THE developer of the multi-million West Way Shopping Centre has revealed images that show the changes to its latest plans.

Following a 'Fight the Height' protest by local campaign group West Way Community Concern, it was announced last week that Mace would reduce the scale of some of the development.

The residential block facing the A34 has been lowered from nine storeys to eight with the hotel reduced to seven storeys and a student accommodation block down to six.

But Huw Griffiths, development director at Mace, said this would be the last time the firm would reduce the scheme's height.

He said: "We would not want to reduce the height of the scheme any further.

"While we have always been clear that some mass along the west of the development helps to pay for some of the community benefits at the east of the development, we know that some residents feel nine storeys is just a bit too high for Botley.

"I think for us this comes under the sustainability of the whole project going forward.

"The reality is, if you want to get the right investor, to take this on they need to be comfortable with the income that supports it. The development needs to support itself."

West Way Community Concern's co-chairwoman Dr Mary Gill said she was disappointed the reduction would only be three metres but said the concession was another victory for residents.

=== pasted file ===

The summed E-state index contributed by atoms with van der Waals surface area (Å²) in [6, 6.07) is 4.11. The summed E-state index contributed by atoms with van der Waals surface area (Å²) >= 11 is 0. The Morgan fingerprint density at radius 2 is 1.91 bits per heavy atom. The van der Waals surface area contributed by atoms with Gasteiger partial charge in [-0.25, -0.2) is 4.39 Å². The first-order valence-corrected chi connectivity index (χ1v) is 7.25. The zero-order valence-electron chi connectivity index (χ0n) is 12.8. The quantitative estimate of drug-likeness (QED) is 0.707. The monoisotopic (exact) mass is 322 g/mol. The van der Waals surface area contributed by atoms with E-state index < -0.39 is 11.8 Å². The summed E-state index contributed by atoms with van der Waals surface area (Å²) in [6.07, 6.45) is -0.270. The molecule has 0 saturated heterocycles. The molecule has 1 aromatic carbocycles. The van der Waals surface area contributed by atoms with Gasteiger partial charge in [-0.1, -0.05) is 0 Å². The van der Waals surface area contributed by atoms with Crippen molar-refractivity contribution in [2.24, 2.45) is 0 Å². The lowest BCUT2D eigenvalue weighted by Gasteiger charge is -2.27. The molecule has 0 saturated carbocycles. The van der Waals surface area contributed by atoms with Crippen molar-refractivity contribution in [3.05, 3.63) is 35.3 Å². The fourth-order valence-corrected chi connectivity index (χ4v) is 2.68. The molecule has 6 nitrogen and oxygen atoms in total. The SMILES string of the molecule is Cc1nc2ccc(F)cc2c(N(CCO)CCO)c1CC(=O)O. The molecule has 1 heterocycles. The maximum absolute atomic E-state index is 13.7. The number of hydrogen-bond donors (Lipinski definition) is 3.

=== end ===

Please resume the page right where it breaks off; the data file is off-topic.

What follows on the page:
She said: "These changes show the community were right to stand up and demand a better deal for Botley.

"The buildings were clearly too high and when the residents' views were backed up by the Design Review Panel and others it was clear Mace had to concede something."

As part of the redevelopment, Mace want to offer apprenticeships to residents throughout the scheme's different phases.

Mr Griffiths added: "One of the benefits of a longer project like this is that there are plenty of opportunities for apprenticeships and not just in the construction stage.

"I think it is important to be able to provide these opportunities for people in the area."

David McFarlane, from SP Broadway, added: "We want to engage with the local schools as much as possible.

"If during the construction process we could involve the school in a project, or we could visit schools and present on the various aspects of construction and design.

"We really want to involve the community in this scheme as much as possible."

Section 106 money – given by developers to fund local projects as part of a scheme – has also been earmarked to go towards education, bus stops, parking, a library and a community centre.

The revised application is expected to go in front of Vale of White Horse district council's planning committee on June 15.

If it is approved by councillors, work on the redevelopment is expected to get underway early next year.

Mr Griffiths estimates if all goes smoothly, the site could be finished in 2019.

Residents can comment on the amended plans until June 2 at using the reference number P16/V0246/FUL.